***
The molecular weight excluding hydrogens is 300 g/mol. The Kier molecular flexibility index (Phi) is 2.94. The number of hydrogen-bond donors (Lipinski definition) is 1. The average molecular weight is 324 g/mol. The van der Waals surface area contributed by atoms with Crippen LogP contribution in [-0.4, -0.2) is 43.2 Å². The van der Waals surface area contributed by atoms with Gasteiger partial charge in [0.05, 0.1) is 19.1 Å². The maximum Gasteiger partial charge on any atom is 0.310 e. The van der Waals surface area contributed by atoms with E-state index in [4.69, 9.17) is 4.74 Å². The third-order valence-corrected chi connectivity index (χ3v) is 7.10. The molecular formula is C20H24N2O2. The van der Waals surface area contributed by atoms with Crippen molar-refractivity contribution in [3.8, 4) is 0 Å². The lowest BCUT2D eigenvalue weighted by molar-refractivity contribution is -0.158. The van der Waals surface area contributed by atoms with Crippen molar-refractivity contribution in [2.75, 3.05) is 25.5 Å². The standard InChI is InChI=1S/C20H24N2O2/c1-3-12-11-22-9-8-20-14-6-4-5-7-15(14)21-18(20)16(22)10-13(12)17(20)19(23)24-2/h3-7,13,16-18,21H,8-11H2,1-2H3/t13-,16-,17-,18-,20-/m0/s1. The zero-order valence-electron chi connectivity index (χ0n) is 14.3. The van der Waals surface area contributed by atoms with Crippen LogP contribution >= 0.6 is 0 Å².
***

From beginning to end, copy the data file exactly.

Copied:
The molecular weight excluding hydrogens is 300 g/mol. The Kier molecular flexibility index (Phi) is 2.94. The number of hydrogen-bond donors (Lipinski definition) is 1. The average molecular weight is 324 g/mol. The van der Waals surface area contributed by atoms with Crippen LogP contribution in [-0.4, -0.2) is 43.2 Å². The van der Waals surface area contributed by atoms with Gasteiger partial charge in [0.05, 0.1) is 19.1 Å². The maximum Gasteiger partial charge on any atom is 0.310 e. The van der Waals surface area contributed by atoms with E-state index in [4.69, 9.17) is 4.74 Å². The third-order valence-corrected chi connectivity index (χ3v) is 7.10. The molecular formula is C20H24N2O2. The van der Waals surface area contributed by atoms with Crippen molar-refractivity contribution in [3.8, 4) is 0 Å². The lowest BCUT2D eigenvalue weighted by molar-refractivity contribution is -0.158. The van der Waals surface area contributed by atoms with Crippen molar-refractivity contribution in [2.75, 3.05) is 25.5 Å². The standard InChI is InChI=1S/C20H24N2O2/c1-3-12-11-22-9-8-20-14-6-4-5-7-15(14)21-18(20)16(22)10-13(12)17(20)19(23)24-2/h3-7,13,16-18,21H,8-11H2,1-2H3/t13-,16-,17-,18-,20-/m0/s1. The zero-order valence-electron chi connectivity index (χ0n) is 14.3. The van der Waals surface area contributed by atoms with Crippen LogP contribution >= 0.6 is 0 Å².